SuperDARN in action
Real Time Java applet display of SuperDARN network for the Americas 
The Unwin Radar is a scientific radar array at Awarua Plain near Invercargill, New Zealand 

References

  1. ^ http://superdarn.jhuapl.edu/info/info.html Retrieved 2013-07-19
  2. ^ a b "National Science Foundation constructs radar facility on FHSU grounds; internship created".  
  3. ^ "SuperDARN Radar Locations".  
  4. ^ "About SuperDARN".  
  5. ^ "SuperDARN Technical Information".  

Research papers

Research papers related to SuperDARN and related technologies

  • Double Pulse Operations with SuperDARN
  • The TIGER Radar, An Extension of SuperDARN

Real time display of SuperDarn radar

  • Realtime Java applet display (North American Arctic)

External links

Each participating university should be listed here. As these are ongoing research sites, these links are subject to change.

Northern Hemisphere Stations

Southern Hemisphere Stations


Media related to at Wikimedia Commons
This article was sourced from Creative Commons Attribution-ShareAlike License; additional terms may apply. World Heritage Encyclopedia content is assembled from numerous content providers, Open Access Publishing, and in compliance with The Fair Access to Science and Technology Research Act (FASTR), Wikimedia Foundation, Inc., Public Library of Science, The Encyclopedia of Life, Open Book Publishers (OBP), PubMed, U.S. National Library of Medicine, National Center for Biotechnology Information, U.S. National Library of Medicine, National Institutes of Health (NIH), U.S. Department of Health & Human Services, and USA.gov, which sources content from all federal, state, local, tribal, and territorial government publication portals (.gov, .mil, .edu). Funding for USA.gov and content contributors is made possible from the U.S. Congress, E-Government Act of 2002.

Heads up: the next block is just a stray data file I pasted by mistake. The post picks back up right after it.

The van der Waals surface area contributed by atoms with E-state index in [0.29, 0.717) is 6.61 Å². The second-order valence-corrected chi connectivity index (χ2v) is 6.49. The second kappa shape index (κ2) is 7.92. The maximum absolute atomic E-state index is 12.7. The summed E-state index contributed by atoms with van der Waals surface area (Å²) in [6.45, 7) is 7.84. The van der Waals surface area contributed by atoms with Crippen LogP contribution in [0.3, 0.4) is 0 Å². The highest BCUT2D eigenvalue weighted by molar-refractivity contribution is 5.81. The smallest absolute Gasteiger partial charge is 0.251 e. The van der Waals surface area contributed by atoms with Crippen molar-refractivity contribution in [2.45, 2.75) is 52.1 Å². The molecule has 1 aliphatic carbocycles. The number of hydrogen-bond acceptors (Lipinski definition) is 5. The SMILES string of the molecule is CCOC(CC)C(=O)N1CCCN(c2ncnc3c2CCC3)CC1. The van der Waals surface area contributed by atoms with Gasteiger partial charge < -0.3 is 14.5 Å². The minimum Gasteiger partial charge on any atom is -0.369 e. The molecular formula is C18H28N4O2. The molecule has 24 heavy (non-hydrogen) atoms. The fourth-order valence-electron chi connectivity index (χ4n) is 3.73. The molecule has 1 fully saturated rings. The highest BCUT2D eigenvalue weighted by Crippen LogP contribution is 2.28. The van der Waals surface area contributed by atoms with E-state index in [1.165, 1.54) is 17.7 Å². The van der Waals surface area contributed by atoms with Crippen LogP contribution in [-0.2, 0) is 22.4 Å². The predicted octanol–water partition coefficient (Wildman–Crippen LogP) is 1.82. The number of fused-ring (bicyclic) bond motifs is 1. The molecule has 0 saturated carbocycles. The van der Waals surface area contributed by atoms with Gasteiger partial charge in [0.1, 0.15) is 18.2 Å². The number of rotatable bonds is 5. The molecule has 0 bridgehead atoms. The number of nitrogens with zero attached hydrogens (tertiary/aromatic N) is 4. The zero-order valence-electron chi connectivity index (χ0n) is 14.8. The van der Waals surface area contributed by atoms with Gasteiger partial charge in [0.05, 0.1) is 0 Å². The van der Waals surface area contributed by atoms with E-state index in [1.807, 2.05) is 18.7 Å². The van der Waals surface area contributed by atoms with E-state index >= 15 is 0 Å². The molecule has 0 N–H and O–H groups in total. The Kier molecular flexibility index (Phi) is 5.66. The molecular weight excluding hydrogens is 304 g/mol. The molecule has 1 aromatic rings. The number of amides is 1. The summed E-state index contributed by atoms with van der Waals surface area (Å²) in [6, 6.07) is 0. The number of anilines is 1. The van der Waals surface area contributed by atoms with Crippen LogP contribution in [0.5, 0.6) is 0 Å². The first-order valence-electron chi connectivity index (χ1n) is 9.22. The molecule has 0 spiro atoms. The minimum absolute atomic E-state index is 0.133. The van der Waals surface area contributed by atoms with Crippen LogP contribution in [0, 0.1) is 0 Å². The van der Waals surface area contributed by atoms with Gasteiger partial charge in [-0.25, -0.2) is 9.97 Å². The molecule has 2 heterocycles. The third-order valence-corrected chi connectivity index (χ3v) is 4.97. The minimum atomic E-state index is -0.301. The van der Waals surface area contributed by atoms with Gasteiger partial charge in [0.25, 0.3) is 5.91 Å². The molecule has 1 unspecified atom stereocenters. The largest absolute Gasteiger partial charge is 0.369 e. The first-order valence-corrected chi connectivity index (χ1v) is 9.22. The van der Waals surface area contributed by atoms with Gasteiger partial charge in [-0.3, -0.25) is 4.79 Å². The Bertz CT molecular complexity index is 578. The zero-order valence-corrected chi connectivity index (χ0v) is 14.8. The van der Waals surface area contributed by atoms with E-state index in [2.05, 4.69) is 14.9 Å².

Crowd sourced content that is contributed to World Heritage Encyclopedia is peer reviewed and edited by our editorial staff to ensure quality scholarly research articles.
 
By using this site, you agree to the Terms of Use and Privacy Policy. World Heritage Encyclopedia™ is a registered trademark of the World Public Library Association, a non-profit organization.
 


Copyright © World Library Foundation. All rights reserved. eBooks from Project Gutenberg are sponsored by the World Library Foundation,
a 501c(4) Member's Support Non-Profit Organization, and is NOT affiliated with any governmental agency or department.